Social Network Ownership: Do You Have Insurance?

I recently had the pleasure of attending Think Tank Live (see previous post) and I learned a lot from the experience. One of the things that stuck with me is the concept of social network ownership and connecting with others online.

It can be a little abstract. Allow me to explain.

As we all know, social media and conversations about the importance of establishing an online presence have exploded over the last decade.  We set up Twitter pages and link to our pretty, new blogs in hopes to brand ourselves and our businesses online. Almost everyone has his or her own Facebook or Twitter handle.

The keyword here is own.

We consider our Twitter and Facebook handles “ours” when in reality they don’t necessarily belong to us at all. Yes, they may be in our name and we may claim ownership of them as they represent a part of ourselves online, but take a step back.

We do not own these spaces. We are simply renting them and personalizing our allotted share of their network.

Our pages and handles are property of the social network we sign up for and can be pulled out from underneath us like a rug at any time.

Taking this into consideration, what would you do if your Twitter account just stopped working?

You couldn’t log on and your account was somehow suspended. Twitter support wasn’t much help and the only solution to your problem is to start over and sign up for new account.

What would you be left with? What about all of those 1,000+ followers? Would they even notice that you had left the Twitterverse?


We strive to create meaningful connections online but how many of us actually go beyond a basic online connection? I encourage you to take your online connections offline (tweetups, networking events).

Not only offline, create deeper connections online as well (LinkedIn, email conversation, guest blogging). Shout out- I recently had the joy of creating a deeper online connection with Philip Nowak and Bryan Brown. You guys rock.

As someone who was forced to ask myself these questions (my Twitter has been acting up), I’m striving to deepen my connections online and take a few offline by attending more tweet ups and networking events in the future.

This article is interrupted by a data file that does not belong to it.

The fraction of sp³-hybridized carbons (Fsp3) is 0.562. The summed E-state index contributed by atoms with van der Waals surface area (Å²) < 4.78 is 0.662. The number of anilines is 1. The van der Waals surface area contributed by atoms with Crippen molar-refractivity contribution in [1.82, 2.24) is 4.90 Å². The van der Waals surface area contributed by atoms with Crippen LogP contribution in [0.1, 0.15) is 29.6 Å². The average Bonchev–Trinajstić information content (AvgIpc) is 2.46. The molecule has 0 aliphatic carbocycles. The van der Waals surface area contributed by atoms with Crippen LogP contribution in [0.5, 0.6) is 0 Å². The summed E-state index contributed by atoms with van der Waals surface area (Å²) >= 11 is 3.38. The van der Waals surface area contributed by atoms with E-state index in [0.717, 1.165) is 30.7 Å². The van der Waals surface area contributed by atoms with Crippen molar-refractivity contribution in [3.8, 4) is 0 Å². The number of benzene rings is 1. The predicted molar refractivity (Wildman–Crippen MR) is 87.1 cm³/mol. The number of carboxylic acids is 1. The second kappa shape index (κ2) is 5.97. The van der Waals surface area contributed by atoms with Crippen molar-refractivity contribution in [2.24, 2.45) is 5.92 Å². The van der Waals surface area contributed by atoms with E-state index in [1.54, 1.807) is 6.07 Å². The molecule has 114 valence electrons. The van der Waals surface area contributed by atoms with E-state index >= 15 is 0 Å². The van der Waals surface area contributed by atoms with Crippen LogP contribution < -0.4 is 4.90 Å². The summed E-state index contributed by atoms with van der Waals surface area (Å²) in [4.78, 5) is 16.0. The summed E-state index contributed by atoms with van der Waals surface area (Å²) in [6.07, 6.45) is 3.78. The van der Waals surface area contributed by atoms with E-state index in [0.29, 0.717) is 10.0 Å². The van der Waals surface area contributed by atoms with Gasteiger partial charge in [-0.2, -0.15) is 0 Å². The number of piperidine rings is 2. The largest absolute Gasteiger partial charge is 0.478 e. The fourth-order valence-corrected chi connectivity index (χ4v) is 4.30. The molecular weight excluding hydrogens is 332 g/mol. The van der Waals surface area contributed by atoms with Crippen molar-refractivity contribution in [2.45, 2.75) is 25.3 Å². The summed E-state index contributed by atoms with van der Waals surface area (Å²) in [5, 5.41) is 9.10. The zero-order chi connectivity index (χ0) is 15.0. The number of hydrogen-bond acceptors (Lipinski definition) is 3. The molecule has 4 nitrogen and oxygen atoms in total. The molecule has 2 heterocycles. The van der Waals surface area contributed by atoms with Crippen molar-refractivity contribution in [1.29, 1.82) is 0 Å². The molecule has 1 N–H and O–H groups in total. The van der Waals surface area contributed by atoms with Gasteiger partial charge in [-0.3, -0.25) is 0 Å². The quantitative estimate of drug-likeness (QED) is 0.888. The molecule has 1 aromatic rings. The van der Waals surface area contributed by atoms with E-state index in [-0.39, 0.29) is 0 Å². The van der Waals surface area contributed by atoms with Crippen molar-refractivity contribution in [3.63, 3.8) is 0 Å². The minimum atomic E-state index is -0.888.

Social media insurance, enhance your online connections.

What will you do to insure your online relationships?

 (Speaking of, connect with me further on LinkedIn and Twitter!)

4 thoughts on “Social Network Ownership: Do You Have Insurance?

  1. Tegan,

    Great post!

    I think this is a really interesting concept because it plays to ‘why?’ So often, as I’m sure you hear as well, people say ‘well why should I be on Twitter? What’s the point of Facebook? Why do I need to do anything?’ That question can be really tough to answer sometimes. But, the real why here is because you can build new relationships to take offline. Those new relationships may be friends, business partners, or a whole slew of different folks. It’s the people that take it offline that gain the true value in using social networking. People looking for the easy win of just RTing someone or connecting on LinkedIn and hoping that does it alone, will not get the why. They won’t understand it.

    Social media is a conversation starter, it’s what you do offline that counts. And that’s WHY you should use social media.

    Good insight in this post, thanks for writing this up and sharing!

  2. Great post. I so agree with you Tegan, and this post really made me think. I often try my hardest to great meaningful relationships with those who comment and follow my blog. I am also sure to email fellow bloggers when they inspire me a great deal. It is always good to extend the boundaries and form friendships and networking in the process.


    Hannah Katy

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